Cape Town, South Africa — 21 February 2013 – Namibia’s economic growth potential lies in the expansion of its mines “’ particularly uranium “’ as well as an increased need for energy independence, and the discovery of oil and gas.
New analysis from Frost & Sullivan’s “The Future of Namibia and Energy” finds that the Namibian government currently imports over half of its total electricity needs. The discovery of the Kudu gas field and anticipated oil resources could help the country achieve greater energy self- sufficiency and reduce its dependence on imports.
“A breakthrough in the oil and gas sector in Namibia, which is relatively under-explored, holds enormous potential for the country,” noted the company’s energy & environmental research analyst Muneera Salie. “If these resources are proven to exist, it could result in the country becoming one of the richest in Africa in terms of GDP per capita within the next five to ten years.”
Rapid growth of the Namibian oil and gas sector is expected over the next five years, with the exploration of 6 to 8 new wells commencing within two years. It is set to aid in job creation and improves the general state of the nation.
At the same time, development and production from the Kudu gas field will be driven through the expansion of the country’s export market, as well as the planned production of gas fired, combined cycle power plants in the region.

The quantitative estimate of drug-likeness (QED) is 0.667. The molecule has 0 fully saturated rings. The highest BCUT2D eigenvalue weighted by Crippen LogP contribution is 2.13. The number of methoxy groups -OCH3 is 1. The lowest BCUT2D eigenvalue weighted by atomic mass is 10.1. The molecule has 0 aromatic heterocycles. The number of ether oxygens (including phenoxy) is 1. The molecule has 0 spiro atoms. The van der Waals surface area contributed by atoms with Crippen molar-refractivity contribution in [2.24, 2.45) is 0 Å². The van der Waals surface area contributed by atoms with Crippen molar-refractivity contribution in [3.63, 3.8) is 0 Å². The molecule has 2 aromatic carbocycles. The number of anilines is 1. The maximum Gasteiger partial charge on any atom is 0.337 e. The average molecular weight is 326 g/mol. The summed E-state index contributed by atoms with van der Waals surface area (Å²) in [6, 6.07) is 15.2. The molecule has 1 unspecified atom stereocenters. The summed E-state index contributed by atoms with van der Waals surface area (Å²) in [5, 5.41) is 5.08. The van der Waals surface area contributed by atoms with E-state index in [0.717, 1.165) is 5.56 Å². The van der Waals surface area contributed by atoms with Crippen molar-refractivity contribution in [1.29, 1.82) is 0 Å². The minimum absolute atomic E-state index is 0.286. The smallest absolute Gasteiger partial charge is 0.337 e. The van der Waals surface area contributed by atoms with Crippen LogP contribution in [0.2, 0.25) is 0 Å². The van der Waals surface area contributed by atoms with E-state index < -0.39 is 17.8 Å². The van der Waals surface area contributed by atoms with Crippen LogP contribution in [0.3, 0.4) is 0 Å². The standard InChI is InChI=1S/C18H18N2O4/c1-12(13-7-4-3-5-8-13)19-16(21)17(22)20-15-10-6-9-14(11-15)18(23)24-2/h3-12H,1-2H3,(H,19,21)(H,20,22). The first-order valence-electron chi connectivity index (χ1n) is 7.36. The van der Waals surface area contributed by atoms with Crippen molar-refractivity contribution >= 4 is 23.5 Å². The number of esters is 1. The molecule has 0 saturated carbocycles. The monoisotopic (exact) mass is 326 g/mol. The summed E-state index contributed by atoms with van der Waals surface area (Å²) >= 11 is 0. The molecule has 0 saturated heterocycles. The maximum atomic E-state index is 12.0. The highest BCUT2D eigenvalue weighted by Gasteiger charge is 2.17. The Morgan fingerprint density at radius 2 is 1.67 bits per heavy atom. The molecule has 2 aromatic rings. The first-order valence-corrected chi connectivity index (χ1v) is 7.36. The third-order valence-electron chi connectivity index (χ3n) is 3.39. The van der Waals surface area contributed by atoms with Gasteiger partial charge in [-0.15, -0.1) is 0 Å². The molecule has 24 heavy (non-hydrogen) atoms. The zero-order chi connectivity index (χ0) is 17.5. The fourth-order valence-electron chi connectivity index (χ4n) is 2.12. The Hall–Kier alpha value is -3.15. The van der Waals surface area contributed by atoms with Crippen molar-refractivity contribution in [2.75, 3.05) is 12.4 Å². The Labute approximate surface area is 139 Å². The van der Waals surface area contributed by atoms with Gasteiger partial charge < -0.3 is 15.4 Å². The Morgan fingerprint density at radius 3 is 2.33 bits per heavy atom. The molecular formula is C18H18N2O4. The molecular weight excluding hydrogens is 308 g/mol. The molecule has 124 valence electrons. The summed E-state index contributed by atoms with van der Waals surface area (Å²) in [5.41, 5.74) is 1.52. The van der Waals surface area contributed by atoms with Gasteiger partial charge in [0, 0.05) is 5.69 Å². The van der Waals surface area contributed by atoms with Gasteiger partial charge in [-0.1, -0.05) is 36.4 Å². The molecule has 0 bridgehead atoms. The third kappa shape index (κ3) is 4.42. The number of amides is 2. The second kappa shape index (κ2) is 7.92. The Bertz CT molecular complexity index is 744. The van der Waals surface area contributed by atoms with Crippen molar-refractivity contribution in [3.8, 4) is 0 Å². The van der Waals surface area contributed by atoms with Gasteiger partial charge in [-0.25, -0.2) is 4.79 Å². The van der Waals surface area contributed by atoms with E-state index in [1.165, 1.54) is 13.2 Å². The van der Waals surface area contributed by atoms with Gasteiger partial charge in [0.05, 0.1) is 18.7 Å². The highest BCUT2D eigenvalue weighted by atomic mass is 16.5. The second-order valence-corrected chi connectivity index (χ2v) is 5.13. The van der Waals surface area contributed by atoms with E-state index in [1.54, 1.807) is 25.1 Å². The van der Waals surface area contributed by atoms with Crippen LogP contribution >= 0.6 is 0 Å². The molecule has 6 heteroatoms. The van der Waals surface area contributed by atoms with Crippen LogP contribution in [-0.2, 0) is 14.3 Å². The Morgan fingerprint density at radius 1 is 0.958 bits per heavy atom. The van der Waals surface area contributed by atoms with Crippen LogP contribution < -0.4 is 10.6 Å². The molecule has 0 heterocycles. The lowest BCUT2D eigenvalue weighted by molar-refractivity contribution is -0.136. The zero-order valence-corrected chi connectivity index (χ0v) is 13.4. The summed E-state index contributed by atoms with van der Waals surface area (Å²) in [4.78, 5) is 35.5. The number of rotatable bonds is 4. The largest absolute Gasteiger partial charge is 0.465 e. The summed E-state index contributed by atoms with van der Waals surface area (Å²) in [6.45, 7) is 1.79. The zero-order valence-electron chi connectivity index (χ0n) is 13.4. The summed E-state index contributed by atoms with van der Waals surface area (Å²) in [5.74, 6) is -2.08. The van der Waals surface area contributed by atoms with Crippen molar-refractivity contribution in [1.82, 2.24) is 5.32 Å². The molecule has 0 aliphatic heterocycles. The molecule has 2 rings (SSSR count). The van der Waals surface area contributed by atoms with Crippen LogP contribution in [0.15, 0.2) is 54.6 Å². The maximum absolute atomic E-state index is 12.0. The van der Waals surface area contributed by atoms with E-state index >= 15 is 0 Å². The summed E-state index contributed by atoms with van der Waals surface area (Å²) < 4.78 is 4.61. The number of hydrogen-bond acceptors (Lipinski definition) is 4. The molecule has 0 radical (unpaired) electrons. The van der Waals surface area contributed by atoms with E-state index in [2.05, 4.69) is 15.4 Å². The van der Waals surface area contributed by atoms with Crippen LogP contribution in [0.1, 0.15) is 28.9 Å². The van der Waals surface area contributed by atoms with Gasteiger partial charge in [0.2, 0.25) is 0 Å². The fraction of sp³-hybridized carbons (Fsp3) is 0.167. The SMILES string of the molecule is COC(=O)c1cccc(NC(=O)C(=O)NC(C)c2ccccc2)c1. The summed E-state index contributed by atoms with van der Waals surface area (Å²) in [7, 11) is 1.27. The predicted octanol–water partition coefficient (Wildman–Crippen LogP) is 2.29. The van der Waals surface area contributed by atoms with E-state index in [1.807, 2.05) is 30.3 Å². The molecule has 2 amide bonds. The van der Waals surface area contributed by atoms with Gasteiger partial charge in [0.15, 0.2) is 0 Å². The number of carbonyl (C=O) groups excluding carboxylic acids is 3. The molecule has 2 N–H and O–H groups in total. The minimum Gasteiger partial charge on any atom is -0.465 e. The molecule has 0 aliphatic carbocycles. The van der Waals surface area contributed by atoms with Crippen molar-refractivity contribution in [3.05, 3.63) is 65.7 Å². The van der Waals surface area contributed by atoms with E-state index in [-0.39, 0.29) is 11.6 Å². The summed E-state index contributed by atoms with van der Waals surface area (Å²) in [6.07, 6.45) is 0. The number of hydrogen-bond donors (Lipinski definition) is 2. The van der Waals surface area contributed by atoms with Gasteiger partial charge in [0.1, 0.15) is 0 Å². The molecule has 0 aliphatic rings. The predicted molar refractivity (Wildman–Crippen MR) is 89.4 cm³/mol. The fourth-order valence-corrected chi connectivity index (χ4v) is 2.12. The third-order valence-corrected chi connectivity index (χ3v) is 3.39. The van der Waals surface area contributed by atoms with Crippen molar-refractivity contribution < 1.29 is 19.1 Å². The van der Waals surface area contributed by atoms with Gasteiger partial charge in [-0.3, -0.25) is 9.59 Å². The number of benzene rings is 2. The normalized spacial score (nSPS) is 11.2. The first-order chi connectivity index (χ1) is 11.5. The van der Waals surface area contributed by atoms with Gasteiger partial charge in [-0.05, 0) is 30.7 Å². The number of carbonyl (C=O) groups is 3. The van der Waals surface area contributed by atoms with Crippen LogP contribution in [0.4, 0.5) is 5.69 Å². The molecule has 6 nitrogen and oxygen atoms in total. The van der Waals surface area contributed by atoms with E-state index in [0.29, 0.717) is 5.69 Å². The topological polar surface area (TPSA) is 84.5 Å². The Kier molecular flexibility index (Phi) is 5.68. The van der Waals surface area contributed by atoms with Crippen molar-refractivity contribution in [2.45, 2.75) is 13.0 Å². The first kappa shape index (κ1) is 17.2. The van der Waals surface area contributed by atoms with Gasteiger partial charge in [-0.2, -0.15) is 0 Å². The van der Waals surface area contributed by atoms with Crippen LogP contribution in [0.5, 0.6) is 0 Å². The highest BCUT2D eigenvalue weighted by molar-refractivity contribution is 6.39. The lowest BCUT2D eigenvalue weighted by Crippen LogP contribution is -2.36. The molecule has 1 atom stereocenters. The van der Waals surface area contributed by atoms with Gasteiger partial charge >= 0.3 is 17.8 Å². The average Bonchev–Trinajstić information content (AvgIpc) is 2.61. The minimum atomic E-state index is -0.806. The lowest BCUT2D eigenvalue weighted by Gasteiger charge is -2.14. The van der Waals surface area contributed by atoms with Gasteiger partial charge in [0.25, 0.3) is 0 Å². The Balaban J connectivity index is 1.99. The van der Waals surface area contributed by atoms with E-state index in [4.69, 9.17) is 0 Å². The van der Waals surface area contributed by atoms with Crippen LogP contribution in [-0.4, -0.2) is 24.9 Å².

Economic growth will also be boosted by the expansion of Namibia’s mines, particularly that of uranium mines, as well as the production that is expected to occur from new mines, the study points out. Mine expansion should trigger the need for more electricity generation, encouraging growth in this sector.
While these are positive signs for Namibia, major challenges persist. Namibia is in urgent need of a new base-load power generation facility by 2016. However, delays are usually common when securing finance for large projects such as this.
“A base load facility is expected to be commissioned within the next five years,” concluded Salie. “Tried and tested technologies in the form of power generation from fossil fuels are likely to be used, as these projects can be fast-tracked and would obtain finance more easily than renewable energy projects, even though these are favoured.”
Source: Frost and Sullivan. For more information, click here.